Ammar Abo Bakr
Works for Live Art Danmark
2016 “The Lady’s Brigade 4” for COLAB Copenhagen
The Lady’s Brigade 4
In May 2016, Amma Abo Bakr spent 20 days in Denmark and most of this time on Copenhagen’s central square Kongens Nytorv. There, he created the large scale graffiti “The Lady’s Brigade 4” as part of Live Art Denmark’s project “COLAB”.
We brought Ammar, like the seven other artists in the project, together with a Danish mentor, Brian Mikkelsen, member of Folketing, the Danish parliament. Brian introduced Ammar to the Danish government and its politics. To relate to his experience of Denmark, Copenhagen and Kongens Nytorv in a site specific way, Ammar decided to overwrite a mural by Henrik Dybdahl and Phuc van Dang on a construction fence opposite Hotel d’ Angleterre.
Henrik Dybdahl had printed historic pictures of Kongens Nytorv on plastic boards and Phuc van Dang added a layer of graphic figures. Rather than start with a monochrome wall, Ammar Abo Bakr added a third layer. Based on his conversations with Brian Mikkelsen, the work on the wall evolved day after day, commenting on daily news, almost like a newspaper.
About the Artist
Ammar Abo Bakr is a well-known muralist and graffiti artist in Egypt. Some focal points of his work are the Egyptian Revolution of 2011, Egyptian history, and Islamic culture. Throughout the revolution, Ammar Abo Bakr painted amidst resistance from the police force, who would cover his art with white paint as soon as they could get to it. His work often challenges government measures or injustices and is most famously found on Mohamed Mahmoud Street.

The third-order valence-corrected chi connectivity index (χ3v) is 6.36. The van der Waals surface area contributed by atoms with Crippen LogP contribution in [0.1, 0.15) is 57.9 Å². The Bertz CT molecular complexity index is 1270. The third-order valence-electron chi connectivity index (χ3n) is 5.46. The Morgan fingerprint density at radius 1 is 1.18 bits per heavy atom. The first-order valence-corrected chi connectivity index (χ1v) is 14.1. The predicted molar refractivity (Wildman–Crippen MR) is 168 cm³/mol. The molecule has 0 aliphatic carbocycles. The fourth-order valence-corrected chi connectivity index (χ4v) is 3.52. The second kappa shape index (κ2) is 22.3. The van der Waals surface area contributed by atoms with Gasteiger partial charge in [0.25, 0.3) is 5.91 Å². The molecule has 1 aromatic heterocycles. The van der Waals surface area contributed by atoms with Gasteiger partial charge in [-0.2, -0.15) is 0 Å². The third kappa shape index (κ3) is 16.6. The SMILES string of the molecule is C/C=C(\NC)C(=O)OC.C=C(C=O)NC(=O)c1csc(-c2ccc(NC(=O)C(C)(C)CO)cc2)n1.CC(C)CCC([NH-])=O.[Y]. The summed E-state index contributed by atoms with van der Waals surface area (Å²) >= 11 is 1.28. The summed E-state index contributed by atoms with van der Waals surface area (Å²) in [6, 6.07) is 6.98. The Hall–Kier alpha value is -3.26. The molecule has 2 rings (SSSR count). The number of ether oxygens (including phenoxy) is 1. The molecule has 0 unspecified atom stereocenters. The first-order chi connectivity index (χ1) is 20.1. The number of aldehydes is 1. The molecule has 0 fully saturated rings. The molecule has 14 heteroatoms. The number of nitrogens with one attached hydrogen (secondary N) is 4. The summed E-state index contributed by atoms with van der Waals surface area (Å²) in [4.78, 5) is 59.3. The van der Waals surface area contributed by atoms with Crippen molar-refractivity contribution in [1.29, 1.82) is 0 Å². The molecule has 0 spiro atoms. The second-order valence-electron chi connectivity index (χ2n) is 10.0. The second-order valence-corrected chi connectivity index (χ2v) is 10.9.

However, it can also be seen in other places in Cairo, Alexandria, Beirut, Brussels, Amsterdam, Berlin, Cologne and Frankfurt. In an interview with Sarah Mousa of Jadaliyya, Abo Bakr said, “…While we [artists] strongly oppose the military and want to mark that stance, we love the people and would also like to present art to the people… I want to present something of beauty to people who can see it, see that their streets have beautiful murals and feel joy.”
Read more in this long article about Ammar from the Guardian, or on his Facebook page.